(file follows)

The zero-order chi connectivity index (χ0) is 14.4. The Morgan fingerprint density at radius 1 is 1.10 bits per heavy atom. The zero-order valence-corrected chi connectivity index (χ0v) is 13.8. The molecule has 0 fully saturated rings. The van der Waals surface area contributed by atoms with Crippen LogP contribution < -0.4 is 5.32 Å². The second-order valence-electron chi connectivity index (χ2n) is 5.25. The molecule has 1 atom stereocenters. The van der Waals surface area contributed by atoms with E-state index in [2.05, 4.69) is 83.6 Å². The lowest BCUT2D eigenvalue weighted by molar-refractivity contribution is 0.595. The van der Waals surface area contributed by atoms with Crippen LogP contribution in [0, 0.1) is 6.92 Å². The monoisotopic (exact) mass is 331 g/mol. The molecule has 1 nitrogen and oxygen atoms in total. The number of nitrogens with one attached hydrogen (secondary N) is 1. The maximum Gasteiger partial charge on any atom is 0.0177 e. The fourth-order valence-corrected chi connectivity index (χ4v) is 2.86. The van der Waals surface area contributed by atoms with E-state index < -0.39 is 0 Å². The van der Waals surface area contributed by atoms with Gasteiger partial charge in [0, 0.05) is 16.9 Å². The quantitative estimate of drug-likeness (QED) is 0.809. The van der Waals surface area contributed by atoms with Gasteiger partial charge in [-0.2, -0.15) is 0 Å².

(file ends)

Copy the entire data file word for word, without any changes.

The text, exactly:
The zero-order chi connectivity index (χ0) is 14.4. The Morgan fingerprint density at radius 1 is 1.10 bits per heavy atom. The zero-order valence-corrected chi connectivity index (χ0v) is 13.8. The molecule has 0 fully saturated rings. The van der Waals surface area contributed by atoms with Crippen LogP contribution < -0.4 is 5.32 Å². The second-order valence-electron chi connectivity index (χ2n) is 5.25. The molecule has 1 atom stereocenters. The van der Waals surface area contributed by atoms with E-state index in [2.05, 4.69) is 83.6 Å². The lowest BCUT2D eigenvalue weighted by molar-refractivity contribution is 0.595. The van der Waals surface area contributed by atoms with Crippen LogP contribution in [0, 0.1) is 6.92 Å². The monoisotopic (exact) mass is 331 g/mol. The molecule has 1 nitrogen and oxygen atoms in total. The number of nitrogens with one attached hydrogen (secondary N) is 1. The maximum Gasteiger partial charge on any atom is 0.0177 e. The fourth-order valence-corrected chi connectivity index (χ4v) is 2.86. The van der Waals surface area contributed by atoms with E-state index < -0.39 is 0 Å². The van der Waals surface area contributed by atoms with Gasteiger partial charge in [0, 0.05) is 16.9 Å². The quantitative estimate of drug-likeness (QED) is 0.809. The van der Waals surface area contributed by atoms with Gasteiger partial charge in [-0.2, -0.15) is 0 Å².